Lunchwagons are popular because the low overhead is reflected in lower prices than in sit-down restaurants. But customers return, often with friends, only if the quality of food is comparable. Discovery, and turning others onto it, is a big part of lunchwagon allure. Julio Rangel’s cooking is what brings Vinnie Ambrosone back to Giovanni’s Pizza Stand at least once a week since he discovered the red truck set back in the parking lot of a Mobil gas station four months ago. “For $8 here you get a plate of penne arrabiata that, I guarantee you, is as good as the one you’d pay $24 for at a fancy Italian place,” Ambrosone says.
“At first I had some people tell me, ‘But you’re not Italian; how can you make this kind of food?,'” says Rangel, a native of Mexico who got his start in the restaurant business doing prep work and then cooking at Mezzaluna about 14 years ago. “But this is the food I love the best.” Rangel returned to the city of Guanajuato in central Mexico about 10 years ago to open his first pizza stand, but business wasn’t too good – “They weren’t familiar with Italian food,” he says – so he returned to Austin to cook at various Italian restaurants before opening Giovanni’s a year and a half ago. “My dream is to open my own restaurant,” Rangel says, “so I figured that I would try it out with this little truck and if that works, I’ll eventually open a place.”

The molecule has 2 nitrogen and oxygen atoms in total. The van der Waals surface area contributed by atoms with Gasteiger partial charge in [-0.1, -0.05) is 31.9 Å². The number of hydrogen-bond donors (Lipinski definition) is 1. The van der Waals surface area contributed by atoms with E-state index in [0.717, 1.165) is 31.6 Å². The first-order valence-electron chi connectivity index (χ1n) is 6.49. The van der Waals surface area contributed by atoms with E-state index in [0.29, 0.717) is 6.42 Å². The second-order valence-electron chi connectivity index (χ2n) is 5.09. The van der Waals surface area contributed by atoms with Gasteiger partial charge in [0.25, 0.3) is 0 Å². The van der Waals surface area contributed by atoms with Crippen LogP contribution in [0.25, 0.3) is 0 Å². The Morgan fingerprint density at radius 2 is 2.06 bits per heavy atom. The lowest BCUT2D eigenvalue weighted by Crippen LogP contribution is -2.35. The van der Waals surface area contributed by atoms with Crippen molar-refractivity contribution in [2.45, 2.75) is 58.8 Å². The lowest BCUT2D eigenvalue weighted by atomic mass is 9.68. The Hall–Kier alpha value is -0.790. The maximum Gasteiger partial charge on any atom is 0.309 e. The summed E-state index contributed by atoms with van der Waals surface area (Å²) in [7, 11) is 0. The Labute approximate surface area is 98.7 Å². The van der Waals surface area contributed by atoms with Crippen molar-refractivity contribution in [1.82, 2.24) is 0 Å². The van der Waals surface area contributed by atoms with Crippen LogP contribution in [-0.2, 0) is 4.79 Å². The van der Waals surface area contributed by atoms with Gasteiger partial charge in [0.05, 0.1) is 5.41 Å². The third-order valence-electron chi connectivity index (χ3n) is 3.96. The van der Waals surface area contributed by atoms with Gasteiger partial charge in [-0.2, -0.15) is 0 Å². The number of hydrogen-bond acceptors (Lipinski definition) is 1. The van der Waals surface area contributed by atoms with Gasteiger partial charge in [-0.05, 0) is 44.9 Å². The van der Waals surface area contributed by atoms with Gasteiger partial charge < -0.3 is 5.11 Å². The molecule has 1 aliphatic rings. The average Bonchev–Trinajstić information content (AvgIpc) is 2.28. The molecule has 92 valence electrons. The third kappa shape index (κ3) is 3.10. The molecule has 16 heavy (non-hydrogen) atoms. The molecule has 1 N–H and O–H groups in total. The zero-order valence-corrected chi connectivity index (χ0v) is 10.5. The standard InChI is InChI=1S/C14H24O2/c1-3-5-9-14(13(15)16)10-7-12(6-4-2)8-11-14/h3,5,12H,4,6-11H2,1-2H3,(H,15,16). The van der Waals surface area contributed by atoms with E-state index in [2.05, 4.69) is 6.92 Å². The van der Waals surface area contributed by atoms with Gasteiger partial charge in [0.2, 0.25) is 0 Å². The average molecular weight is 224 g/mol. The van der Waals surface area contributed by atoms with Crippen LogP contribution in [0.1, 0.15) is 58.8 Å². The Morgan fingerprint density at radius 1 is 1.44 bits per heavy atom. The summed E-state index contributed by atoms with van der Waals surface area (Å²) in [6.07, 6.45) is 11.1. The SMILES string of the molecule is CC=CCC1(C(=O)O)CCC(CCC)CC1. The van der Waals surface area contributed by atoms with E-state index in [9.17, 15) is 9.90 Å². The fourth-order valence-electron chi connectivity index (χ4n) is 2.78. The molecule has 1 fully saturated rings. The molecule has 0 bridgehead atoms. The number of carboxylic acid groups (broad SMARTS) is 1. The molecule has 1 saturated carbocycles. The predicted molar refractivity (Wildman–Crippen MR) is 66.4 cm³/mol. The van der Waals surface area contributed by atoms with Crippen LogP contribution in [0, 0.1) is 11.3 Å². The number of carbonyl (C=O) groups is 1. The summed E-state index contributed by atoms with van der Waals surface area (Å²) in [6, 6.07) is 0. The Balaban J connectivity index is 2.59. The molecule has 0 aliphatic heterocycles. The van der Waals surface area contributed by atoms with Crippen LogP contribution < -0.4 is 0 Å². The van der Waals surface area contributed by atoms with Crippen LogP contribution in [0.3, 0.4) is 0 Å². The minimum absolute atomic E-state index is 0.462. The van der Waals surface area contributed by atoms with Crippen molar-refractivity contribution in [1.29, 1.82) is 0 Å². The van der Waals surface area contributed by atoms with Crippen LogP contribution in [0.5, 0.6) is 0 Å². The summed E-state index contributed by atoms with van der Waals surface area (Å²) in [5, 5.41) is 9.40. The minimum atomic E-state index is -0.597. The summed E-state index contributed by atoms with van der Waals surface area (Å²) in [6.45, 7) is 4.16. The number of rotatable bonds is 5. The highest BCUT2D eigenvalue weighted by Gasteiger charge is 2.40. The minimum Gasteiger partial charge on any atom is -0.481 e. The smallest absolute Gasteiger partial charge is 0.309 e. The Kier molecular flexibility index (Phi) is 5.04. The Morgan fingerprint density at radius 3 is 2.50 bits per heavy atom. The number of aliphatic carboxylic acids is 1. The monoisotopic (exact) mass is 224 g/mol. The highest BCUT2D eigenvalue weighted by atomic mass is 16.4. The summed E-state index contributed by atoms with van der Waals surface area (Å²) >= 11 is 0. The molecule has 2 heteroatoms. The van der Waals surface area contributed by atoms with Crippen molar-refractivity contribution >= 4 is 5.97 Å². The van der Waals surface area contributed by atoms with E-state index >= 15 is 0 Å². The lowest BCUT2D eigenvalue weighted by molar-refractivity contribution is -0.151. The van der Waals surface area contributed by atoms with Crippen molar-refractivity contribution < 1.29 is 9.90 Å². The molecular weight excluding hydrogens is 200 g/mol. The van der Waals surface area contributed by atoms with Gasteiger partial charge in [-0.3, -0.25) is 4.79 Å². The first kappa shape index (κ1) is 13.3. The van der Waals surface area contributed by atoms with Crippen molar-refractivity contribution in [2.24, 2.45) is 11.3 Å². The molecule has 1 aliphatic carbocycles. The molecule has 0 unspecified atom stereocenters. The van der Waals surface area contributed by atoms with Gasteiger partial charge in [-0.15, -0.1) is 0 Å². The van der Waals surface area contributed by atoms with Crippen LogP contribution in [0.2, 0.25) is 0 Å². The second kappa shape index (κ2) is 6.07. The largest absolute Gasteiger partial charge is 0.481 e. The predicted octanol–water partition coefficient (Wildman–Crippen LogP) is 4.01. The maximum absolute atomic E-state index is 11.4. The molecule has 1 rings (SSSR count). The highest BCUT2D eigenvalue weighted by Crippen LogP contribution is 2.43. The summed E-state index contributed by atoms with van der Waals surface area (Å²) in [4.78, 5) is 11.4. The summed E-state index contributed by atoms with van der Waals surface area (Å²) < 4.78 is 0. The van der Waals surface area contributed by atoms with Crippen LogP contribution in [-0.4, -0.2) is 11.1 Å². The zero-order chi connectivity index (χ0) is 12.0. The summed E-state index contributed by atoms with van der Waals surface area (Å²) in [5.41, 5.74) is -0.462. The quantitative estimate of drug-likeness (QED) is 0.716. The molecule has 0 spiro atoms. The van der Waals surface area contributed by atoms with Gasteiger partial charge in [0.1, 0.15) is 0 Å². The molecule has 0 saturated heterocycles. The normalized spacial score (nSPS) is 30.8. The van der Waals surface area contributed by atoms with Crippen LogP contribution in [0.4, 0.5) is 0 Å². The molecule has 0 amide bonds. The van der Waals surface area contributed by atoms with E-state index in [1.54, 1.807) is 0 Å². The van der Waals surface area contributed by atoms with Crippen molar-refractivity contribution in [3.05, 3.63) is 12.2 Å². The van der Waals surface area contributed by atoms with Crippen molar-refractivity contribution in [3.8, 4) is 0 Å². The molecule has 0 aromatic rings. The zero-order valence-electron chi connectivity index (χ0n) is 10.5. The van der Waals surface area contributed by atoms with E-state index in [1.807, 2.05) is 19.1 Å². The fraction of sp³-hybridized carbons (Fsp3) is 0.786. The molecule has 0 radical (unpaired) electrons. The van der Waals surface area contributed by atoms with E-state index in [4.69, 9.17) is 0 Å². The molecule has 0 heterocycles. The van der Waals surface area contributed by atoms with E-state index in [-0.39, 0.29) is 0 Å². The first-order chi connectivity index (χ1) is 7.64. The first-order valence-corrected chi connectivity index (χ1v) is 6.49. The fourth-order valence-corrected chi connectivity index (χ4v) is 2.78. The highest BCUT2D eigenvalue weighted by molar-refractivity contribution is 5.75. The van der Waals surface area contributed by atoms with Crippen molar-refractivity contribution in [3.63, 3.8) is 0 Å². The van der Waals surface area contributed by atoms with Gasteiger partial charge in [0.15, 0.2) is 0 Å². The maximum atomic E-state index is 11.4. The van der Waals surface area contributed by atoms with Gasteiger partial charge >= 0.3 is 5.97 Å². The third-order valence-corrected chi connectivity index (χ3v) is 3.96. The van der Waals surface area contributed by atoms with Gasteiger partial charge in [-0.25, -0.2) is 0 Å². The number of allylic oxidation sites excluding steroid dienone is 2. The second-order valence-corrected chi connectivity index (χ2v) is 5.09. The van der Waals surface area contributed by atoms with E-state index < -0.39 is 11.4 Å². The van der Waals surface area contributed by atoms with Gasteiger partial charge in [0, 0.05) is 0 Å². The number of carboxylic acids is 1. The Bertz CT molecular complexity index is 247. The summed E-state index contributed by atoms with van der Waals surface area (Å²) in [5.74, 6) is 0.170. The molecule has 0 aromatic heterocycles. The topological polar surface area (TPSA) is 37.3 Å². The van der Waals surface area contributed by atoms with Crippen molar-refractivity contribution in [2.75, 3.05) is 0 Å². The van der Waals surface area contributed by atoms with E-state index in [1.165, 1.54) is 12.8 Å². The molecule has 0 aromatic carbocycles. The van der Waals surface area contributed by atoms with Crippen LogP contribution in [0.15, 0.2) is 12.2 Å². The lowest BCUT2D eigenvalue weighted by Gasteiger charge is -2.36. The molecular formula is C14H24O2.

It’s working. The food at Giovanni’s rivals the top Italian eateries, but at Vespaio or La Traviata you won’t be hassled by a street person trying to sell you an unopened bottle of scotch for half the sticker price, which happened to Ambrosone. Real food. Real world. That’s what you get when your food is handed to you out of a window and you’re not in your car. Cooped up in a bland office all day, some folks like to get out there in humanity for a while, which is why in lunchwagon lines you’ll find insurance salesmen next to construction workers next to dreadlocked hippies next to slumming Tarrytown housewives.